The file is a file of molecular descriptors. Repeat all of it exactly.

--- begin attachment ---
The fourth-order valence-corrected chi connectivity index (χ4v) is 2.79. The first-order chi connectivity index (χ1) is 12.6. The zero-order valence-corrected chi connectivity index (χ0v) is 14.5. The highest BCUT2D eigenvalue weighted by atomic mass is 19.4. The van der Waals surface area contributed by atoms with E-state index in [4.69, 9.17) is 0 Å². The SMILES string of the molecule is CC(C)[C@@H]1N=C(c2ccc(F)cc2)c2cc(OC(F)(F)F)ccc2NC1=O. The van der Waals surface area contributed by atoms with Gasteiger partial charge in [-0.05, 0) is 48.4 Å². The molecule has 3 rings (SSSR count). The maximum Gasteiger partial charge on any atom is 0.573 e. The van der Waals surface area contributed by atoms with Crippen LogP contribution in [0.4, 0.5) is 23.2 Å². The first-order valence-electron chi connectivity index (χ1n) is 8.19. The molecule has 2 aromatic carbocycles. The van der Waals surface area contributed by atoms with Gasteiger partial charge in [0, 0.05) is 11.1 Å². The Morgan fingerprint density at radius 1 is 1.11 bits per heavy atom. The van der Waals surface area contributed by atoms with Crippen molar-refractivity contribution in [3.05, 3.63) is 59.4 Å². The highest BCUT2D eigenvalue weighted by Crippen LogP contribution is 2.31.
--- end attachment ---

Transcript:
The fourth-order valence-corrected chi connectivity index (χ4v) is 2.79. The first-order chi connectivity index (χ1) is 12.6. The zero-order valence-corrected chi connectivity index (χ0v) is 14.5. The highest BCUT2D eigenvalue weighted by atomic mass is 19.4. The van der Waals surface area contributed by atoms with E-state index in [4.69, 9.17) is 0 Å². The SMILES string of the molecule is CC(C)[C@@H]1N=C(c2ccc(F)cc2)c2cc(OC(F)(F)F)ccc2NC1=O. The van der Waals surface area contributed by atoms with Gasteiger partial charge in [-0.05, 0) is 48.4 Å². The molecule has 3 rings (SSSR count). The maximum Gasteiger partial charge on any atom is 0.573 e. The van der Waals surface area contributed by atoms with Crippen LogP contribution in [0.4, 0.5) is 23.2 Å². The first-order valence-electron chi connectivity index (χ1n) is 8.19. The molecule has 2 aromatic carbocycles. The van der Waals surface area contributed by atoms with Gasteiger partial charge in [0, 0.05) is 11.1 Å². The Morgan fingerprint density at radius 1 is 1.11 bits per heavy atom. The van der Waals surface area contributed by atoms with Crippen molar-refractivity contribution in [3.05, 3.63) is 59.4 Å². The highest BCUT2D eigenvalue weighted by Crippen LogP contribution is 2.31.